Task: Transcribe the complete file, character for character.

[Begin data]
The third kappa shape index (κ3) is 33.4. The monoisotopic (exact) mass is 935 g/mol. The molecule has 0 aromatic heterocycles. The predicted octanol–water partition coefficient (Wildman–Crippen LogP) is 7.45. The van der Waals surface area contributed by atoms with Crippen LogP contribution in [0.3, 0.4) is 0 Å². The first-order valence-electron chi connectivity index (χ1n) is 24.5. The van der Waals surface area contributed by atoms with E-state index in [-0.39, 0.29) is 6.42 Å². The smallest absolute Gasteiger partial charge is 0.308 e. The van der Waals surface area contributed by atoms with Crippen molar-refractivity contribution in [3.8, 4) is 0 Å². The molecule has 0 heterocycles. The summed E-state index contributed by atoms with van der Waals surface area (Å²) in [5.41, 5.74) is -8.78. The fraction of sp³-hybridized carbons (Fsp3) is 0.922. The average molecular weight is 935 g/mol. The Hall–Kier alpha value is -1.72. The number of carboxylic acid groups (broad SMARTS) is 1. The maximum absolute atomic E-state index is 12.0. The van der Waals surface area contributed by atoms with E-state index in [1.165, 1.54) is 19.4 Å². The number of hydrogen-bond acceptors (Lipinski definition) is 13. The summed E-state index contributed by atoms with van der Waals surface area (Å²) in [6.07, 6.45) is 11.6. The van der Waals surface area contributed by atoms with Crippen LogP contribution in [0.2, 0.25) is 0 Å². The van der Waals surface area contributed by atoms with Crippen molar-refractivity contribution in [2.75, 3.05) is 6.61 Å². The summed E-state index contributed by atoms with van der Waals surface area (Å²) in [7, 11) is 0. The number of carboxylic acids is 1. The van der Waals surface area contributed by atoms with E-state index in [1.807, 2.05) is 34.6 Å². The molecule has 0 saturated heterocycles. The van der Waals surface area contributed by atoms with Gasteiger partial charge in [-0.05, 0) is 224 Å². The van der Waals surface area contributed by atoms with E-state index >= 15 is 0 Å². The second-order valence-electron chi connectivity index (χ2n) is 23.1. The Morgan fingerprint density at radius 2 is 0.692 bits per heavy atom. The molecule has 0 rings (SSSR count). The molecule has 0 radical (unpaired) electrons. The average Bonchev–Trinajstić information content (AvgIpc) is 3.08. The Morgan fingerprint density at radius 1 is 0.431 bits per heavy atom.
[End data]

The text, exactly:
The third kappa shape index (κ3) is 33.4. The monoisotopic (exact) mass is 935 g/mol. The molecule has 0 aromatic heterocycles. The predicted octanol–water partition coefficient (Wildman–Crippen LogP) is 7.45. The van der Waals surface area contributed by atoms with Crippen LogP contribution in [0.3, 0.4) is 0 Å². The first-order valence-electron chi connectivity index (χ1n) is 24.5. The van der Waals surface area contributed by atoms with E-state index in [-0.39, 0.29) is 6.42 Å². The smallest absolute Gasteiger partial charge is 0.308 e. The van der Waals surface area contributed by atoms with Crippen molar-refractivity contribution in [3.8, 4) is 0 Å². The molecule has 0 heterocycles. The summed E-state index contributed by atoms with van der Waals surface area (Å²) in [5.41, 5.74) is -8.78. The fraction of sp³-hybridized carbons (Fsp3) is 0.922. The average molecular weight is 935 g/mol. The Hall–Kier alpha value is -1.72. The number of carboxylic acid groups (broad SMARTS) is 1. The maximum absolute atomic E-state index is 12.0. The van der Waals surface area contributed by atoms with E-state index in [1.165, 1.54) is 19.4 Å². The number of hydrogen-bond acceptors (Lipinski definition) is 13. The summed E-state index contributed by atoms with van der Waals surface area (Å²) in [6.07, 6.45) is 11.6. The van der Waals surface area contributed by atoms with Crippen LogP contribution in [0.2, 0.25) is 0 Å². The van der Waals surface area contributed by atoms with Crippen molar-refractivity contribution in [2.75, 3.05) is 6.61 Å². The summed E-state index contributed by atoms with van der Waals surface area (Å²) in [7, 11) is 0. The number of carboxylic acids is 1. The van der Waals surface area contributed by atoms with E-state index in [1.807, 2.05) is 34.6 Å². The molecule has 0 saturated heterocycles. The van der Waals surface area contributed by atoms with Gasteiger partial charge in [-0.05, 0) is 224 Å². The van der Waals surface area contributed by atoms with E-state index >= 15 is 0 Å². The second-order valence-electron chi connectivity index (χ2n) is 23.1. The Morgan fingerprint density at radius 2 is 0.692 bits per heavy atom. The molecule has 0 rings (SSSR count). The molecule has 0 radical (unpaired) electrons. The average Bonchev–Trinajstić information content (AvgIpc) is 3.08. The Morgan fingerprint density at radius 1 is 0.431 bits per heavy atom.